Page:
What is ethos in the context of persuasion? How can you use the three elements of ethos to make a persuasive argument?
Ethos is used in persuasive arguments to establish trustworthiness and credibility as a speaker or writer. There are three essential elements to developing ethos: virtue, personal disinterest, and practical wisdom.
Keep reading to learn about the three building blocks of ethos and how to use them in a persuasive argument.
Use Ethos to Persuade Your Audience
The first persuasive appeal, ethos, convinces your audience that you’re trustworthy and puts them in the mood to listen to you. In his book Thank You for Arguing, Heinrichs outlines three elements of ethos appeal: 1) virtue, 2) disinterest, and 3) practical wisdom.
Ethos Element #1: Virtue
The first element of ethos is virtue. When your audience believes that you share the same values as they do, they see you as someone virtuous, or trustworthy and aligned with their cause. Heinrichs explains that the key to appearing virtuous is meeting your audience’s expectations, or fitting in with them—from your appearance and manner of speaking to your interests and sense of humor. When your audience believes you’re in sync with them, they find you easier to like, listen to, and trust.
(Shortform note: Psychologist Robert Cialdini’s Social Proof Theory provides some insight on why fitting in with an audience makes them easier to persuade. The theory posits that people who are unsure of what to do will look to others for guidance and imitate them. Cialdini identifies similarity as a motivator of the Social Proof Theory—people are most likely to look to and imitate someone they perceive to be similar to themselves or relatable in some way.)
Heinrichs suggests three areas in which to align with your audience: values, experiences, and appearance.
1) Demonstrate shared values: Don’t talk about your personal values. Instead, speak to the values of your audience—even if you don’t necessarily believe those values to be true or right. People who think you share their values will naturally trust you more, making it easier for you to persuade them of something they’d normally be opposed to. For example, despite his wealth, Donald Trump succeeded in convincing working-class people that he’s one of them. As a result, his supporters strongly agree with his actions—even if they’d disagreed with the same actions previously.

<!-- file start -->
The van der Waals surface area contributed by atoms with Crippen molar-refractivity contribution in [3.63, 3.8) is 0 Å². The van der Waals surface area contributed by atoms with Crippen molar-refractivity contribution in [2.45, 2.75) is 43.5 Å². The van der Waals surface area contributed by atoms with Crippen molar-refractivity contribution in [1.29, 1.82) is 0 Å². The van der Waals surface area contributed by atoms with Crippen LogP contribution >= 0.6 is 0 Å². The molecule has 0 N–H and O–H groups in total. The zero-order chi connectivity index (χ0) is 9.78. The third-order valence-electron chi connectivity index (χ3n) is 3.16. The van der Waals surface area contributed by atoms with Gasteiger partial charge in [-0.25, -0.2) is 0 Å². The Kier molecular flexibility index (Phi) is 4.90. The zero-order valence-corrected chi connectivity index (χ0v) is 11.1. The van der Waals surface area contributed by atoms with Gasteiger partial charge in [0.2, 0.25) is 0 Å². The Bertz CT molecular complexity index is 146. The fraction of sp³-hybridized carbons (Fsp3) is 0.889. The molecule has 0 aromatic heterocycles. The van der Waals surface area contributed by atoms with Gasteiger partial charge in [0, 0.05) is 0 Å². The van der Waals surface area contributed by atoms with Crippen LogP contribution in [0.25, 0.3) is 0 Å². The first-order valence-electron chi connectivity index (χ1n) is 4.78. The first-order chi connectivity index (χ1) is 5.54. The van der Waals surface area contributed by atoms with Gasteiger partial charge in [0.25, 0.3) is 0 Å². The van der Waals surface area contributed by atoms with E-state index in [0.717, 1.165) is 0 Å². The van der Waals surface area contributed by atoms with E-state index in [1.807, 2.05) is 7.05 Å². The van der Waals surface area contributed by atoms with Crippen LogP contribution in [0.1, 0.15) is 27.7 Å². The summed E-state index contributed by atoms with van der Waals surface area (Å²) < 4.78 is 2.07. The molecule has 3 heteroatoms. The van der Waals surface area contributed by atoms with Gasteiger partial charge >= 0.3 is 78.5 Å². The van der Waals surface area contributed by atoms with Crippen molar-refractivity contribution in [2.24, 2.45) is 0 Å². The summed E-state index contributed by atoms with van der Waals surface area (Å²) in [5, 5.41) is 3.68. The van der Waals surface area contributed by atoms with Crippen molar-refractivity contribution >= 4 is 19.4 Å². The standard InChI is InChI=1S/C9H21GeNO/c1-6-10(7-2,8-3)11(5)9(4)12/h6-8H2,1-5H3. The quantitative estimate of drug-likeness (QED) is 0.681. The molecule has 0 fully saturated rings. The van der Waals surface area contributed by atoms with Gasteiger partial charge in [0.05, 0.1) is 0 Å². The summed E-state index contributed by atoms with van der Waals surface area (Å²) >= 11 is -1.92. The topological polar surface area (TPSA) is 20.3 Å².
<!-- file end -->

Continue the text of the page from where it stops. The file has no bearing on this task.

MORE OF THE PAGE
2) Demonstrate shared experiences: Pay attention to your audience’s identity, then change the way you speak about your experiences to match. For example, you’re arguing that taxes should be raised to increase public school funding. Though you went to private school and your opponent went to public school, you can match your experience to his by explaining how your volunteer experience with underfunded city schools convinced you that greater funding boosts student success.
3) Demonstrate shared appearance: Heinrichs suggests matching the way you look and sound to audience expectations—in other words, dress like them and speak like them.
|Is Ethos Just Another Word for “Selling Out”?|
Some may find Heinrichs’s suggestions for fitting in confusing or manipulative, misinterpreting his guidance here as encouragement to “sell out” or lie to get what you want. However, he doesn’t suggest that you betray yourself or lie about your values, experiences, or the way you look or sound. Rather, he’s suggesting that you find the existing parts of yourself that align most closely with your audience and highlight those points. In other words, he doesn’t encourage you to lie—he encourages you to be selective about what parts of yourself to show.
This distinction matters because lying is a risky way to persuade others—if you’re found out, you lose all credibility and destroy your reputation. For example, respected journalist Brian Williams lied about having a dramatic, dangerous experience in Iraq. Once people discovered his lies, they lost trust in him as a journalist.
Ethos Element #2: Disinterest
The second element of ethos is disinterest: demonstrating that you don’t have any personal interest (financial or otherwise) in the argument. You only care about making the choice that’s best for the audience. Heinrichs outlines three methods for demonstrating disinterest.